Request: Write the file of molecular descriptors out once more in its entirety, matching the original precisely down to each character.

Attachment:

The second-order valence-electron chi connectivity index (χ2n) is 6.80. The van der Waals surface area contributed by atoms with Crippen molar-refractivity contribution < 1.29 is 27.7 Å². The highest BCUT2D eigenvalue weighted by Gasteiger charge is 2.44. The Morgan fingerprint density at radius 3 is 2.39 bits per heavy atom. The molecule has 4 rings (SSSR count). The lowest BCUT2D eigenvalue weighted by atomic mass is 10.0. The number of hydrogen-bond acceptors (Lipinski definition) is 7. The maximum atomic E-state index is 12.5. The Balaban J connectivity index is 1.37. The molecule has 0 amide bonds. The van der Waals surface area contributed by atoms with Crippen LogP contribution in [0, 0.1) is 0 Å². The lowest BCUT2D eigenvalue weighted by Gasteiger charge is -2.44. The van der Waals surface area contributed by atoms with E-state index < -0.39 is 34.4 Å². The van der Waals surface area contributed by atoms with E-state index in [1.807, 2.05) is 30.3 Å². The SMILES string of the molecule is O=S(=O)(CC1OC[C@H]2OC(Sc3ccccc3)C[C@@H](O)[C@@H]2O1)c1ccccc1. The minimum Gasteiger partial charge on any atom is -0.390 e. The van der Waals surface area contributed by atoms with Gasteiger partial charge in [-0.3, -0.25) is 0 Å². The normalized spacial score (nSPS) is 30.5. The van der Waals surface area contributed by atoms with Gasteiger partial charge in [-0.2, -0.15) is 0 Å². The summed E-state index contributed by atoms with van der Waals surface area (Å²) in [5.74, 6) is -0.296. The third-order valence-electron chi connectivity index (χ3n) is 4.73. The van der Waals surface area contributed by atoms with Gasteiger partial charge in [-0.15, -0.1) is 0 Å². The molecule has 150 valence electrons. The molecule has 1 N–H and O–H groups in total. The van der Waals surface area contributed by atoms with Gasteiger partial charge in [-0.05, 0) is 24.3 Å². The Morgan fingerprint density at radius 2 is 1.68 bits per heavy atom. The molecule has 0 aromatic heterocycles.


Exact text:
The second-order valence-electron chi connectivity index (χ2n) is 6.80. The van der Waals surface area contributed by atoms with Crippen molar-refractivity contribution < 1.29 is 27.7 Å². The highest BCUT2D eigenvalue weighted by Gasteiger charge is 2.44. The Morgan fingerprint density at radius 3 is 2.39 bits per heavy atom. The molecule has 4 rings (SSSR count). The lowest BCUT2D eigenvalue weighted by atomic mass is 10.0. The number of hydrogen-bond acceptors (Lipinski definition) is 7. The maximum atomic E-state index is 12.5. The Balaban J connectivity index is 1.37. The molecule has 0 amide bonds. The van der Waals surface area contributed by atoms with Crippen LogP contribution in [0, 0.1) is 0 Å². The lowest BCUT2D eigenvalue weighted by Gasteiger charge is -2.44. The van der Waals surface area contributed by atoms with E-state index < -0.39 is 34.4 Å². The van der Waals surface area contributed by atoms with E-state index in [1.807, 2.05) is 30.3 Å². The SMILES string of the molecule is O=S(=O)(CC1OC[C@H]2OC(Sc3ccccc3)C[C@@H](O)[C@@H]2O1)c1ccccc1. The minimum Gasteiger partial charge on any atom is -0.390 e. The van der Waals surface area contributed by atoms with Gasteiger partial charge in [-0.3, -0.25) is 0 Å². The normalized spacial score (nSPS) is 30.5. The van der Waals surface area contributed by atoms with Gasteiger partial charge in [-0.2, -0.15) is 0 Å². The summed E-state index contributed by atoms with van der Waals surface area (Å²) in [5.74, 6) is -0.296. The third-order valence-electron chi connectivity index (χ3n) is 4.73. The van der Waals surface area contributed by atoms with Gasteiger partial charge in [-0.15, -0.1) is 0 Å². The molecule has 150 valence electrons. The molecule has 1 N–H and O–H groups in total. The van der Waals surface area contributed by atoms with Gasteiger partial charge in [-0.05, 0) is 24.3 Å². The Morgan fingerprint density at radius 2 is 1.68 bits per heavy atom. The molecule has 0 aromatic heterocycles.